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The First World War

Twenty-seven countries on five continents participated in World War I, which has also been referred to as the Great War or The War to End All Wars. This war was the bloodiest and most costly of all the previous wars with total casualties numbering thirteen million with another thirteen million wounded.  The cost of this war was estimated to be more than $337 billion (Young World Book 364). The difference between World War I and other previous wars was of the new types of weapons and methods used on the battlefields, in the skies, and on the seas.

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Millions upon millions of men lost their lives or were wounded and women and children suffered from not having any positive male influence and being forced into manual labor on the home front. The cost alone to the United States was $27,729,000,000 and the Americans killed numbered 53,407.  Illness and other causes brought the total number of deaths to about 126,000.  There were 204,002 wounded which were not fatal.
World War I involved the major European nations and the United States from 1914-1918. 

Powerful feelings of nationalism throughout Europe were termed for being the primary cause of the war. Formation of protective alliances divided Europe into two main power groups.  The United States managed to remain completely neutral from 1914-1917.  However, continued interruption of trade and travel on the seas by both the allies and central powers, especially attacks by German submarines, caused the United States to enter the war in 1917. The U.S. involvement in the war helped turn the tide and played a major role in the eventual defeat of Germany.  

Despite the fact the war was fought in Europe and U.S. casualties and property loss were far less than that  of the allies, the war had a significant impact economically, politically, and socially on the United States. 

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The war brought great economic prosperity to the country through the production of wartime goods, but during the postwar era there was widespread unemployment, increased labor strife, racial hatred, and poverty. Propaganda campaigns, designed to create support for the war effort, resulted in strong anti-foreign and anti-Communist feelings, which led to violence and the violation of civil rights for many Americans. Politically, the postwar period resulted in the return to the political philosophy of the late nineteenth century.

Government, which had supported labor during the war, after the war began to side with big business, and labor strife became common again. Child labor was reinstituted and minimum wages for women were declared unconstitutional. In addition, the reduction of the income tax, elimination of the excess profits' tax, and an increase in the protective tariff once again created an unequal distribution of wealth. World War I was an influential event in American history for the impact it made on the economy and the society. However, the political, social, and economic implications that World War I would have on the nation were even more far reaching. Politically, the country turned inward, refusing to participate in the League of Nations. These left postwar affairs in Europe unsettled and would ultimately lead the country into another World War.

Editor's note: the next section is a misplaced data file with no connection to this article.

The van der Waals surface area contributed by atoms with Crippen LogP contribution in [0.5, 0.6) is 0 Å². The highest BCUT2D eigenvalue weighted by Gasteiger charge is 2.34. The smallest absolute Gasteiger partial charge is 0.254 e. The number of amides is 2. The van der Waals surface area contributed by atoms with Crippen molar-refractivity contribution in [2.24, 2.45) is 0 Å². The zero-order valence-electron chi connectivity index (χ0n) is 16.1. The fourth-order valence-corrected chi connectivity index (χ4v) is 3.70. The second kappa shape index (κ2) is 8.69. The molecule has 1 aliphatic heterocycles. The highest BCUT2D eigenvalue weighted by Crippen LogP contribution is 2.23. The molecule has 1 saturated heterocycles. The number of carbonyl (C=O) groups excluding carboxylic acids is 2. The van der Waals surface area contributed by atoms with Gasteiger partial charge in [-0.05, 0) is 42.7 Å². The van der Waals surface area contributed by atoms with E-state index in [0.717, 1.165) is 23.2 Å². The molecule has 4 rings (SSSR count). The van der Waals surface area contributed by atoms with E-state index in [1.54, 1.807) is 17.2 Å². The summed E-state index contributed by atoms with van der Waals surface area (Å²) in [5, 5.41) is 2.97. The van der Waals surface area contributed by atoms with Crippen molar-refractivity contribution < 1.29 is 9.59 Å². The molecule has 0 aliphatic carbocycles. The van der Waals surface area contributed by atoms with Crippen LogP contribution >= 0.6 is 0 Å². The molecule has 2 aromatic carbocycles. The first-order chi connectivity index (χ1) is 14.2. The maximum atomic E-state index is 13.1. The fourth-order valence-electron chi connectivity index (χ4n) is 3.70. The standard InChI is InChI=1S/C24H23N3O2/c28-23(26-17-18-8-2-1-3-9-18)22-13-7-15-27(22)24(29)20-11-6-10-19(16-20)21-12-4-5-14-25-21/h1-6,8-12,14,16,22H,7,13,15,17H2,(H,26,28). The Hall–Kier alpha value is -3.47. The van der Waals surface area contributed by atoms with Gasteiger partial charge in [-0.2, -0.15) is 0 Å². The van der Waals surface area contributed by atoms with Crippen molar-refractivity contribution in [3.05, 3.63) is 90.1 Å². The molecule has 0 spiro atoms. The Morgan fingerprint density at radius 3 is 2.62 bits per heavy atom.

The entire American culture experienced a revolution in the postwar celebration.  Americans were filled with optimism during the postwar years.  The growth of advertising and entertainment, combined with technological advances, such as the television and radio, brought about the emergence of a materialistic society.

Economically, the return to a peacetime economy and the liberal policies of the late 1800’s set the stage for economic disaster.  The reversal of many of the gains achieved by workers combined with the reduction of taxes on the rich, created a problem in the economy that went unnoticed. In addition, the availability of credit led to reckless spending therefore further endangering the economy. 

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In conclusion, I would say that World War I had a significant impact not only on American history but the entire world was affected. World War I played an important role in shaping the political, economic, and social structure of the United States.

Works Cited

Bennett, Geoffrey. Naval Battles of the First World War. 1969

McGowan, Tom. World War I.  New York: Franklin Watts. 1993.

Retrieved from the World Wide Web on 12th November 2001
http://www.bradley.edu/academics/las/civ/Civtext/c12ww2.html

Stewart, Gail B. World War I.  San Diego, CA:  Lucent Books. 1991.

Young, Peter. World War I.  The World Book Encyclopedia. 1986 Ed
 
 


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